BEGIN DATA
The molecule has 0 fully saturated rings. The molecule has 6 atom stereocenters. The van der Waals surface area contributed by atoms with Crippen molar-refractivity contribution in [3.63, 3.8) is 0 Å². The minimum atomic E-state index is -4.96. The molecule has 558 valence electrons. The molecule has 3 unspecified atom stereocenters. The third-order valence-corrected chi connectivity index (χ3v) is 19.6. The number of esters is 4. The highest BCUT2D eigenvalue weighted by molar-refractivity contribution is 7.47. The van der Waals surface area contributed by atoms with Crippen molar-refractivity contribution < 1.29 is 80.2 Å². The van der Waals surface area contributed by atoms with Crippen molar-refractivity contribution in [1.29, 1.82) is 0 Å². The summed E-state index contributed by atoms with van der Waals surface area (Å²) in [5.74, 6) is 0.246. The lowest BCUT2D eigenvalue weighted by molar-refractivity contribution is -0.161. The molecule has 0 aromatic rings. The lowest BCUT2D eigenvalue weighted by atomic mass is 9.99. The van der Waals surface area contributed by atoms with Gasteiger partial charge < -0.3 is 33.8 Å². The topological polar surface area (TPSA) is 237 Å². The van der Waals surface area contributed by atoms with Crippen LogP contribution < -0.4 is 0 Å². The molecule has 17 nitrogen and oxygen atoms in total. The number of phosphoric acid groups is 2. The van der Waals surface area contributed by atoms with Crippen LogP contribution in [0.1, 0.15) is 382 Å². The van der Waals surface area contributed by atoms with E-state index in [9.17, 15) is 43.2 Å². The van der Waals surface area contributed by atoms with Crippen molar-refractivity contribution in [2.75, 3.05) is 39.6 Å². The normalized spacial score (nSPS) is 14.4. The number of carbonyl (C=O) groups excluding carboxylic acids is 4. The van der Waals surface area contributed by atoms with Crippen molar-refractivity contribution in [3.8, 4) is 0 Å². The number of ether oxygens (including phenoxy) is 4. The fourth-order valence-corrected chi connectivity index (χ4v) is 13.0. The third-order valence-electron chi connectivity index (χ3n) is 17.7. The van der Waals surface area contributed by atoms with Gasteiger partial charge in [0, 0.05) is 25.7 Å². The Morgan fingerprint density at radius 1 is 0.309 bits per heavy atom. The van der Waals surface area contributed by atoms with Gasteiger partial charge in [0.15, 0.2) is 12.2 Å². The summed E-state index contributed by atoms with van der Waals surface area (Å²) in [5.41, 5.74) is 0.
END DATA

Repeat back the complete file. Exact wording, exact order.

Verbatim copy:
The molecule has 0 fully saturated rings. The molecule has 6 atom stereocenters. The van der Waals surface area contributed by atoms with Crippen molar-refractivity contribution in [3.63, 3.8) is 0 Å². The minimum atomic E-state index is -4.96. The molecule has 558 valence electrons. The molecule has 3 unspecified atom stereocenters. The third-order valence-corrected chi connectivity index (χ3v) is 19.6. The number of esters is 4. The highest BCUT2D eigenvalue weighted by molar-refractivity contribution is 7.47. The van der Waals surface area contributed by atoms with Crippen molar-refractivity contribution < 1.29 is 80.2 Å². The van der Waals surface area contributed by atoms with Crippen molar-refractivity contribution in [1.29, 1.82) is 0 Å². The summed E-state index contributed by atoms with van der Waals surface area (Å²) in [5.74, 6) is 0.246. The lowest BCUT2D eigenvalue weighted by molar-refractivity contribution is -0.161. The molecule has 0 aromatic rings. The lowest BCUT2D eigenvalue weighted by atomic mass is 9.99. The van der Waals surface area contributed by atoms with Gasteiger partial charge < -0.3 is 33.8 Å². The topological polar surface area (TPSA) is 237 Å². The van der Waals surface area contributed by atoms with Crippen LogP contribution < -0.4 is 0 Å². The molecule has 17 nitrogen and oxygen atoms in total. The number of phosphoric acid groups is 2. The van der Waals surface area contributed by atoms with Crippen LogP contribution in [0.1, 0.15) is 382 Å². The van der Waals surface area contributed by atoms with E-state index in [9.17, 15) is 43.2 Å². The van der Waals surface area contributed by atoms with Crippen molar-refractivity contribution in [2.75, 3.05) is 39.6 Å². The normalized spacial score (nSPS) is 14.4. The number of carbonyl (C=O) groups excluding carboxylic acids is 4. The van der Waals surface area contributed by atoms with Crippen molar-refractivity contribution in [3.8, 4) is 0 Å². The number of ether oxygens (including phenoxy) is 4. The fourth-order valence-corrected chi connectivity index (χ4v) is 13.0. The third-order valence-electron chi connectivity index (χ3n) is 17.7. The van der Waals surface area contributed by atoms with Gasteiger partial charge in [0, 0.05) is 25.7 Å². The Morgan fingerprint density at radius 1 is 0.309 bits per heavy atom. The van der Waals surface area contributed by atoms with Gasteiger partial charge in [0.15, 0.2) is 12.2 Å². The summed E-state index contributed by atoms with van der Waals surface area (Å²) in [5.41, 5.74) is 0.